Blackberries and a journey down memory lane

Published 5:43 pm Friday, August 10, 2018

Every now and then, as we age, we can be reminded of childhood days in a variety of ways.

Such a reminder showed up last month as a road sign on U.S. 58 in Lee County: Blackberry Hollow Road.

Blackberries were important to my family during the years of the Great Depression. Freshly-picked blackberries became part of great-tasting blackberry cobbler, a treasured dessert.

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In the late 1930s and early 1940s, the berries provided a small sum of money each week for the children who picked and sold some of the berries. A buyer came through the rural community each weekday afternoon in a small pickup truck, loaded with crates to be filled with blackberries and delivered to the nearest town for resale.

The road sign in Lee County brought back memories of those summer days. Not just the money earned but also because of the jams and jellies prepared by parents that would help us with winter breakfasts long after the summer months were gone.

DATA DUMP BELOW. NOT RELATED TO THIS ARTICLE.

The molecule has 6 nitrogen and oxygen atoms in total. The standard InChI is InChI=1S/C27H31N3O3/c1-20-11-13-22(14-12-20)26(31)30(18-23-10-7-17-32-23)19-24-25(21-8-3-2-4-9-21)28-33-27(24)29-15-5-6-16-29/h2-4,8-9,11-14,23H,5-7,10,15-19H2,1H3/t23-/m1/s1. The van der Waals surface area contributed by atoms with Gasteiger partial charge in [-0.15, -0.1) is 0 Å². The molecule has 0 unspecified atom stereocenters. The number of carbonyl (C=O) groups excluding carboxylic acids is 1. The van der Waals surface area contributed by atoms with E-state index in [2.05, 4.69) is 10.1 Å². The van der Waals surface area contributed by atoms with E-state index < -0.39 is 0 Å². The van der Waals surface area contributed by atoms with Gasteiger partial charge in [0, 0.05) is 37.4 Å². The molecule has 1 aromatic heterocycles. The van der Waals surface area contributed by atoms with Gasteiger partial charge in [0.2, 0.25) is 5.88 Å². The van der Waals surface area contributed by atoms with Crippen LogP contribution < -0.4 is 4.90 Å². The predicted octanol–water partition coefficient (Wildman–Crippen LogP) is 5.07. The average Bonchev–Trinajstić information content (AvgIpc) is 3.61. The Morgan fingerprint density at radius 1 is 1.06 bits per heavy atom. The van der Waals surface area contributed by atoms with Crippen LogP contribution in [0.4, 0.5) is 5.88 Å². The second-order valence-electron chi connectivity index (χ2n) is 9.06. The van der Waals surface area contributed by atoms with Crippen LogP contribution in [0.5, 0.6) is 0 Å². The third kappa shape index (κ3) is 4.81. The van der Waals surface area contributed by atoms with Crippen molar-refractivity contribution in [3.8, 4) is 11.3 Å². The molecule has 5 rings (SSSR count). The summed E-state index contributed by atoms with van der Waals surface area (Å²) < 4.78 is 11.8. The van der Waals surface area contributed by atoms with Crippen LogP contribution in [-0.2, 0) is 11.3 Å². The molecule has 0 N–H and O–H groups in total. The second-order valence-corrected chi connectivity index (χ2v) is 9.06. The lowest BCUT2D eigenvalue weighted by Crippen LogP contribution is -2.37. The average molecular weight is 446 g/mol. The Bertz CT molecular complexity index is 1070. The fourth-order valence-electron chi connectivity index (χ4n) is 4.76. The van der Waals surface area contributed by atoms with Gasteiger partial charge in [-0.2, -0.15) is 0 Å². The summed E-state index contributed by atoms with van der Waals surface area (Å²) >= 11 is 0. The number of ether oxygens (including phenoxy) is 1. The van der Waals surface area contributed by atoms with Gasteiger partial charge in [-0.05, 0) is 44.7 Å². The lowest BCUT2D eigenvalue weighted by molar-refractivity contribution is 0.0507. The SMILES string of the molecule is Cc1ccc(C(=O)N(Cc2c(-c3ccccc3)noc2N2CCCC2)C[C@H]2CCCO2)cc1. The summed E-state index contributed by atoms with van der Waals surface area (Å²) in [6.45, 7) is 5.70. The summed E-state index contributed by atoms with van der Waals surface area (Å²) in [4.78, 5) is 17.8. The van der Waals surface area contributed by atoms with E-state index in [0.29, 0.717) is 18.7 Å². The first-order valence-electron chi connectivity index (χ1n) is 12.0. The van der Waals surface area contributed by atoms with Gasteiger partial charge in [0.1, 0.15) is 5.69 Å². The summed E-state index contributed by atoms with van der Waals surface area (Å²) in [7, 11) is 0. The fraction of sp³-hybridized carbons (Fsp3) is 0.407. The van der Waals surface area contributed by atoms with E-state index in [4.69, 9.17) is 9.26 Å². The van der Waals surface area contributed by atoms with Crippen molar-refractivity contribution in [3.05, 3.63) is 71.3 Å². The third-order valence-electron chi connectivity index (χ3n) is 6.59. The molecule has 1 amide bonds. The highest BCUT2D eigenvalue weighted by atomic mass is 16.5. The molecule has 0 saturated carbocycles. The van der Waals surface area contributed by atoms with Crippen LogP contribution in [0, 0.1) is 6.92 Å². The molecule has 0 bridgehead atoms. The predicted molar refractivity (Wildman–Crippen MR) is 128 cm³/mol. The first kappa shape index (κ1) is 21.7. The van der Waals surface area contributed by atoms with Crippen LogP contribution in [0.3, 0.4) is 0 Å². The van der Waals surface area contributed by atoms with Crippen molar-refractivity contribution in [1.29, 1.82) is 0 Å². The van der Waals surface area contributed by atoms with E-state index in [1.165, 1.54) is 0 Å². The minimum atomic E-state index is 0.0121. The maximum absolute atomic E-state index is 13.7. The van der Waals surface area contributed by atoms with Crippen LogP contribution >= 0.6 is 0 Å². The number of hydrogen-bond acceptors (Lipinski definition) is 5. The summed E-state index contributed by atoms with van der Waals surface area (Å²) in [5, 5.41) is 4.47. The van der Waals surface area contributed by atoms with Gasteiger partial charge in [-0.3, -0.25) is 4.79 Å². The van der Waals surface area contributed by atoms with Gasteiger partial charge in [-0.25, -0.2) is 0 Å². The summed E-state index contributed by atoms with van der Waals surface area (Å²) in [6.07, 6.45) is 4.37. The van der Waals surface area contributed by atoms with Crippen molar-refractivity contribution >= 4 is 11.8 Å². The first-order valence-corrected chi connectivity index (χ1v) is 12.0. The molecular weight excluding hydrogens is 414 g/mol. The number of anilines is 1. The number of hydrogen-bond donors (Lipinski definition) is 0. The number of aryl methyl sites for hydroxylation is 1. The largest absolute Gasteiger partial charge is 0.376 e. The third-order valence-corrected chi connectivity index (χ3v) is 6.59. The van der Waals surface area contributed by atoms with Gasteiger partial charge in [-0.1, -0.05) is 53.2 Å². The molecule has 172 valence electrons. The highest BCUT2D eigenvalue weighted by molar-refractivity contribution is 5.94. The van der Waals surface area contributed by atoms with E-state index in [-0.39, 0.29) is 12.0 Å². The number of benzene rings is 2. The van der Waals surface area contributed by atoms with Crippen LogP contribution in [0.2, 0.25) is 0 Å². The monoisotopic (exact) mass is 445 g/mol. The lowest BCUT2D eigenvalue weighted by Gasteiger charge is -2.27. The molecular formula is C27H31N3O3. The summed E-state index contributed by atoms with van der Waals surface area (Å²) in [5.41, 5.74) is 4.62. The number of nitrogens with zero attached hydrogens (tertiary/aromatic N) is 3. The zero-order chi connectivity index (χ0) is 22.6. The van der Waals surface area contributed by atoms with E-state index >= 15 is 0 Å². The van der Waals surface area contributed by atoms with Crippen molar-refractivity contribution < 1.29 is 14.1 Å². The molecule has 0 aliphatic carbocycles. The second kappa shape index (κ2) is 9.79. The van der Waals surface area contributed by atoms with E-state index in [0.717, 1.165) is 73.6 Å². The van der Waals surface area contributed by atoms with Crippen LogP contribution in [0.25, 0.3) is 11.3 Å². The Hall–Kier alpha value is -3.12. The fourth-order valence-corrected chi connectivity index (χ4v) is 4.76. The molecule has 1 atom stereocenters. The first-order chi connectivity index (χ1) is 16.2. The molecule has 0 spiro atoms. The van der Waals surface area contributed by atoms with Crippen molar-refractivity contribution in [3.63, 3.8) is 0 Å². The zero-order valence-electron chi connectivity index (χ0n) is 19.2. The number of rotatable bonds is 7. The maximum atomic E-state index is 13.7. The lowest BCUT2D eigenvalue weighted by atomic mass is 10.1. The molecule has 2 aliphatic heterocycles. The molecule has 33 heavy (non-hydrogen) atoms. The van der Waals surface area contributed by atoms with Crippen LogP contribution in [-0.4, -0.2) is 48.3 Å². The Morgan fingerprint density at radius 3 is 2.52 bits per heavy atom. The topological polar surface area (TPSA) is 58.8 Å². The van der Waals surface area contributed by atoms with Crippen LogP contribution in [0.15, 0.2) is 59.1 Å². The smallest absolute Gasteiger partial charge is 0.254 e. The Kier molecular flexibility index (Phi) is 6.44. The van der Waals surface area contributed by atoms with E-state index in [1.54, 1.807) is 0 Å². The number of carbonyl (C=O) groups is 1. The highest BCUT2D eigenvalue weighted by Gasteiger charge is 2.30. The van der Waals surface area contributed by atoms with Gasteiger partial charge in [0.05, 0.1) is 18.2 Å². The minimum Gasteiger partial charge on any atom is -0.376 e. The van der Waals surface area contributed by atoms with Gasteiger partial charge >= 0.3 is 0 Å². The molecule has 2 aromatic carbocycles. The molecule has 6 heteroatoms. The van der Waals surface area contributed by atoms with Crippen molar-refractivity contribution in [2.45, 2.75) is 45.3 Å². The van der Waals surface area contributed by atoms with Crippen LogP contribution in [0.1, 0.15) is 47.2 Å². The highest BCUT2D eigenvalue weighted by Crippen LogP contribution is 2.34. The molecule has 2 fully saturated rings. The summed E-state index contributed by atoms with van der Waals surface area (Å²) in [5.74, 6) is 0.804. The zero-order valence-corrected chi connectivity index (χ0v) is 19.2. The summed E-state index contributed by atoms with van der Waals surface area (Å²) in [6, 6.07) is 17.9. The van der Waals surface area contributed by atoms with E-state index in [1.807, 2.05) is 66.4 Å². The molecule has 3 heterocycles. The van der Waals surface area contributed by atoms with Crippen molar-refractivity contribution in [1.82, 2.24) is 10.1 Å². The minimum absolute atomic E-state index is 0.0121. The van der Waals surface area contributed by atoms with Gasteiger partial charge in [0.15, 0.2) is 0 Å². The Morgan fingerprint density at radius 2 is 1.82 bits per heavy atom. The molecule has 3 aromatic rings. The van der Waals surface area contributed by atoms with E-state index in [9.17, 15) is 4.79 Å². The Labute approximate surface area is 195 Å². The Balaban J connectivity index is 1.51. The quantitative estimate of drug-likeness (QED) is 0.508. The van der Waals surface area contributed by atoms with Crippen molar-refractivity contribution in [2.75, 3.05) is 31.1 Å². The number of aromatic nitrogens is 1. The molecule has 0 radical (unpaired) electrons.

As youngsters, we were cautioned to wear long sleeve shirts and long trousers. And a straw hat. Protection from the hot sun in July and August. None of that protected us from the thorny briars we encountered and the purple fingers we had at the end of each day.

That was long before we had heard of the poem, “Blackberry-Picking,” by Seamus Heaney, the Irish poet who won the Nobel Prize in Literature in 1995. He mentioned the briar scratches and thorn pricks endured, the purple color on the fingers, and “… stains upon the tongue from sampling the berries.”

It was 10 or 12 years before we heard “Blackberry Boogie” by Tennessee Ernie Ford. In the early 1950s, rockabilly music became popular. Ern sang of “…headin’ to the patch to do some blackberry pickin’…” In his song, he was headin’ there to meet his girlfriend and both would pick berries.

Then, in 1973, “A Taste of Blackberries” became an award-winning children’s book by Doris Buchanan Smith. Although the book was viewed by some parents as being “too sad” for a children’s book, it underscored the familiarity we had with blackberries and would survive as a staple with future generations.

Blackberry Hollow Road at Rose Hill reminded me of a childhood past and took me on this journey down memory lane.

William H. Baker, a native of Claiborne County and former resident of Middlesboro, may be contacted at